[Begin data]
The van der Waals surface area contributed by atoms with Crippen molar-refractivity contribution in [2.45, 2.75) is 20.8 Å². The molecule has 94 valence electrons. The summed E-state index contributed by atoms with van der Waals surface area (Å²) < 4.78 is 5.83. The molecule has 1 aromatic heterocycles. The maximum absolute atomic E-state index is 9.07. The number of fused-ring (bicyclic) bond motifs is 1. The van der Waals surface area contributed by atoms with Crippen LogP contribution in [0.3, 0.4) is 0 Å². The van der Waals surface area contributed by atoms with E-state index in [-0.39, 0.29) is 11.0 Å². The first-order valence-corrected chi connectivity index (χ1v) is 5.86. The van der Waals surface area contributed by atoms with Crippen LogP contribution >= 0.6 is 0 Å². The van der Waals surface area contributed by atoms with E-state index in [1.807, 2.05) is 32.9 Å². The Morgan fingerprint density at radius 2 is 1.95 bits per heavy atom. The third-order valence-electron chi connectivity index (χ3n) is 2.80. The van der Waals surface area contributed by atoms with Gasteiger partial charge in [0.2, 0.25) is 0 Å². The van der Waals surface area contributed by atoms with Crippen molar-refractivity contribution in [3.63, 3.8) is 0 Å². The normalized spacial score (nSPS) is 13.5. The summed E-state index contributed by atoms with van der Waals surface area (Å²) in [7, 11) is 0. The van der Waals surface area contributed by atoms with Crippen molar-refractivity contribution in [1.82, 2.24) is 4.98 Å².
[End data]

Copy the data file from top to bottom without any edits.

The van der Waals surface area contributed by atoms with Crippen molar-refractivity contribution in [2.45, 2.75) is 20.8 Å². The molecule has 94 valence electrons. The summed E-state index contributed by atoms with van der Waals surface area (Å²) < 4.78 is 5.83. The molecule has 1 aromatic heterocycles. The maximum absolute atomic E-state index is 9.07. The number of fused-ring (bicyclic) bond motifs is 1. The van der Waals surface area contributed by atoms with Crippen LogP contribution in [0.3, 0.4) is 0 Å². The van der Waals surface area contributed by atoms with E-state index in [-0.39, 0.29) is 11.0 Å². The first-order valence-corrected chi connectivity index (χ1v) is 5.86. The van der Waals surface area contributed by atoms with Crippen LogP contribution >= 0.6 is 0 Å². The van der Waals surface area contributed by atoms with E-state index in [1.807, 2.05) is 32.9 Å². The Morgan fingerprint density at radius 2 is 1.95 bits per heavy atom. The third-order valence-electron chi connectivity index (χ3n) is 2.80. The van der Waals surface area contributed by atoms with Gasteiger partial charge in [0.2, 0.25) is 0 Å². The van der Waals surface area contributed by atoms with Crippen molar-refractivity contribution in [3.63, 3.8) is 0 Å². The normalized spacial score (nSPS) is 13.5. The summed E-state index contributed by atoms with van der Waals surface area (Å²) in [7, 11) is 0. The van der Waals surface area contributed by atoms with Crippen molar-refractivity contribution in [1.82, 2.24) is 4.98 Å².